Are QR codes living up to their potential?

by Gemma Maidment on 19 August 2011

Over the weekend I introduced my grandfather to QR codes, perhaps a little ambitious and I have to admit that although he loved the concept, I don’t think he will ever have the technology to really use it. It really got me thinking though. I know how amazing QR codes could be, they could facilitategreat interactive and cross-channel customer and brand experiences, and performance is easily measurable (brilliant!) but I can’t help but be a bit sceptical. Who actually gets their phone out and scans these codes?

A quick bit of crowdsourced research on social media showed that other people have had the same thought. As marketers we love the QR code, but the consumer is still a bit ‘take-it or leave-it’ about them, and don’t naturally interact with QR codes yet. So, should you be rushing out and putting QR codes on as many marketing platforms as possible? Maybe, but I think there are a few things to really think about first.

There are 2 areas in particular that I want to think through before I jump on the QR code bandwagon.

1.    Is it right for the target audience?

If you are targeting tech savvy, early adopters then get QR codes in your marketing tactics quick – you are probably behind the curve. If your target audience is unlikely to have a smartphone then I suggest you leave QR codes in the corner and think of something else for the time being. But what if your audience is somewhere in between? For this audience group then a layer of QR code education and facilitation needs to be added to your marketing plan to help people to get up to speed on what they have to do to ‘use’ the code. Even a quick sentence ‘scan this with your smartphone’ would be a good start.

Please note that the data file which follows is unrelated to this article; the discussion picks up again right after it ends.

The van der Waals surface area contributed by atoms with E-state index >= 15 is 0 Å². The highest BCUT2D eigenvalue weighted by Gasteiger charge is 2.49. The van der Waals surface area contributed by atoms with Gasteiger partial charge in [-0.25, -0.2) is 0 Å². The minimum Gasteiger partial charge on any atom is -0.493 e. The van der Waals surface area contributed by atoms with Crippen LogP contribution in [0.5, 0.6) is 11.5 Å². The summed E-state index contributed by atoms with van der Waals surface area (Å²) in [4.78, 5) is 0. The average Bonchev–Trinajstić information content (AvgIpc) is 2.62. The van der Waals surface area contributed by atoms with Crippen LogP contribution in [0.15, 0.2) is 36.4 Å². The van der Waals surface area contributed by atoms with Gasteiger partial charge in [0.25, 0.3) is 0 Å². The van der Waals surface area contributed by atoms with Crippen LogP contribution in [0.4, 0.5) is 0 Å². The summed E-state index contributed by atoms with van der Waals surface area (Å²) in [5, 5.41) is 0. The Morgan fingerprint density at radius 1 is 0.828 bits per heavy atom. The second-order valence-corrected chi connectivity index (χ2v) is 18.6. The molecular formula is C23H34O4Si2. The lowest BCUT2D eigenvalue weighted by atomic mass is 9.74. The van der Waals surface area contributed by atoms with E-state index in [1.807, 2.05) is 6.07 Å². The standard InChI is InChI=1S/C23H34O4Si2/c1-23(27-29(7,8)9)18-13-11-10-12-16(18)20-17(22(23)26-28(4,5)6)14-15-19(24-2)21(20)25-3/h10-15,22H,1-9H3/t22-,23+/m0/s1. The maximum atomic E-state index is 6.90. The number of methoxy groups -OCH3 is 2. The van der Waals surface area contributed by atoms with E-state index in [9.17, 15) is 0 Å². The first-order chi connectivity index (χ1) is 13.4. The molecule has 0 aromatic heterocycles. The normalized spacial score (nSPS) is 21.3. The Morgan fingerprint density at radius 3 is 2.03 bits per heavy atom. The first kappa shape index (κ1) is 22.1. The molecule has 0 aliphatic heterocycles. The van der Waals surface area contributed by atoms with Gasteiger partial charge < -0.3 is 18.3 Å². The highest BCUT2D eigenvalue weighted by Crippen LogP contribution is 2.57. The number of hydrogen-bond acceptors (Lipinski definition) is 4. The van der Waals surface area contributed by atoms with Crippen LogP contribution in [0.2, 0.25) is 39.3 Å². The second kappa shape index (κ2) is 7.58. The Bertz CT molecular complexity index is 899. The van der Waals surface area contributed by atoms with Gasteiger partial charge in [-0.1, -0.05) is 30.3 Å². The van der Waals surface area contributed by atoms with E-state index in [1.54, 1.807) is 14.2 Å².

2.    What is the purpose or objective of the QR code? More importantly, what is in it for the customer?

A QR code is really just a call to action. We would never advise our clients to design their websites or any other interfaces with the ‘buy me now’ button hidden in a corner like a bar code on packaging so why are QR codes positioned that way? To encourage use it might also be a good idea to provide the customer with something extra, some sort of promotion or special if they scan it, not just a link to your website. This should motivate people to go the extra step to download an app and get scanning. If you want the customer to access information immediately using a URL QR code remember they will need wifi or 3G.

Most of all I think QR codes just need a bit of good PR. I’d like to see more creative uses for QR codes to keep the buzz going, and the more novel and useful places QR codes are used the more consumers will get excited about them and pick them up as a daily tool for their own benefits. It is rumoured that the iPhone 5 will have a QR code scanner built in, that will definitely help the QR code cause!

Have you seen any great uses or epic QR code fails? Have you implemented them to great success, or been using or considering them and had other worries on your mind? Thoughts, advice, questions all welcome in the comments below!


QR code: Scan me with your smartphone to get to the Webcredible homepage!

Picture: Tesco reinvents grocery shopping with QR-code ‘stores’ in Korea via

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